We’re often asked if survey results are “projectable.” Although it masquerades like one, it really isn’t a yes or no question. Here you’ll learn how to use details about sample and size to decide if the result is projectable.
All Results are Projectable…
When 3 people answer a question and 2 say no, the result of 67% is projectable to that group of three people.
…The Real Question is “Who do the results represent and with what reliability?”
The biggest question when it comes to projectability is what group of people does the statistic represent? This is where sampling rears its head.
As a starting point, the results represent the group of people from which the sample was pulled—and no one else. Here are some examples:
Once you get an idea of who the results actually represent, you can get an idea of how well the results represent that group. That’s where response quantity and response rate come into play.
Response quantity directly relates to Maximum Sampling Error (MSE), a measurable form of error. It’s the +/- figure often quoted with statistics. So a 5 percentage point MSE at the 95% confidence level means that 95% of the time the actual average for the entire population will be within the range of 5 points lower and 5 points higher than the reported statistic.
So…if a result is 65% with MSE of +/- 5 percentage points at the 95% confidence level, then the true population value would be between 60% and 70% 95 percent of the time.
MSE is based on the quantity of responses: the more responses, the lower the MSE. Unfortunately the relationship is not linear. To cut MSE in half, you have to quadruple the number of responses.
If a statistic is based on 400 results, MSE hovers around +/- 5 percentage points. On the other hand, if a statistic is based on 100 results, MSE is closer to +/- 10 points. That can make a big difference in how you interpret a statistic.
Maximum Sampling Error is primarily based on the number of responses the survey yields: the more responses your results are based on, the lower the error. Unfortunately, as you can see from the graph below, the relationship is exponential rather than linear. For example, in order to cut the MSE in half, you need to quadruple the number of responses.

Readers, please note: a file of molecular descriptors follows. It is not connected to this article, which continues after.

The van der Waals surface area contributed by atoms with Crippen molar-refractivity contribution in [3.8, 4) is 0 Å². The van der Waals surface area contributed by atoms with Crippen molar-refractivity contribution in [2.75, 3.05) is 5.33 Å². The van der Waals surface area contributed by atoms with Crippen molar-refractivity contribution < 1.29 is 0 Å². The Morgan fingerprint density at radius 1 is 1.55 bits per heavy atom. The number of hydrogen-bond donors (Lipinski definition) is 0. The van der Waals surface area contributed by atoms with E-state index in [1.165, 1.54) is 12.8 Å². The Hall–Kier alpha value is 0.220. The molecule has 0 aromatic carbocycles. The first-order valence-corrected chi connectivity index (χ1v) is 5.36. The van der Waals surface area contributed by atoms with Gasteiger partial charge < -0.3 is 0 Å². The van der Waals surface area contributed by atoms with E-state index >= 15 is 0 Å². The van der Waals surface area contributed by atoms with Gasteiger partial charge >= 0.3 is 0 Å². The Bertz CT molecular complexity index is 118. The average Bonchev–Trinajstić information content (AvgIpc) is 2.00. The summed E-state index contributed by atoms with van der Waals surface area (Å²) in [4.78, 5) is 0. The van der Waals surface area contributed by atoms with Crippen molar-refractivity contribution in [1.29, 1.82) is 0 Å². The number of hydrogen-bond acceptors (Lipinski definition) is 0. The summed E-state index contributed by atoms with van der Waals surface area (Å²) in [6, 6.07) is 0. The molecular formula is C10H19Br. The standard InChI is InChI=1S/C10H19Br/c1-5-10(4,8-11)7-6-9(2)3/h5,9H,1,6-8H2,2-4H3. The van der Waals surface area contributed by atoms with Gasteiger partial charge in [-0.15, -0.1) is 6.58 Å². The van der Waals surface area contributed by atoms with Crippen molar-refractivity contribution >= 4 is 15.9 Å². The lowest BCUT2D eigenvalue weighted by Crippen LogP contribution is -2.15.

Another consideration regarding projectability is response rate, the percentage of people who were asked to participate in the survey that actually submitted a response. While this indicator of quality is not mathematical, the higher the response rate the better. Here’s why: consider how the people that responded were different from the people who didn’t. If you get a 95% response rate, the differences of the 5% of non-responders isn’t as critical as if you received a 10% response rate and had to wonder how 90% of those sampled differ from respondents.
A great illustration of this phenomenon can be taken from phone surveys. Let’s say that a phone survey of social behaviors is being taken on a Saturday night. Only people who are at home at that time will have the opportunity to participate. The answers from those who respond (people at home on a Saturday night) could be markedly different than the answers from those who were called to participate that didn’t (people out on a Saturday night).
Subject matter can also have a huge impact on how relevant response rate may be on results. Look at what is being asked. Could a low response rate indicate that you’re only hearing from respondents with a bone to pick or from those who wish to sing praises?
So, is this projectable? Consider this:
Use these three considerations to give you an idea of how “projectable the data is.” You can base judgment of the statistic on the following:
Who was asked to participate in the survey?
This is the group of people that the results represent.
How many responses is the statistic based on?
Through MSE, it tells you to what extent the statistic represents the group.
What percentage of people who were invited to take the survey responded?
You can determine whether it is likely that those who didn’t respond answered much differently than non-responders would have.
Remember: Survey Research is Based on Error
It’s important to remember that market research is based on mathematical theory, but there is error built into the system. Researchers are faced with the challenge of balancing budgets with their desire for exactness, yet no survey results offer laser beam precision. Instead, when you rely on measurement and judgment you can determine the statistical and practical significance of a statistic, and in turn, what that means to you.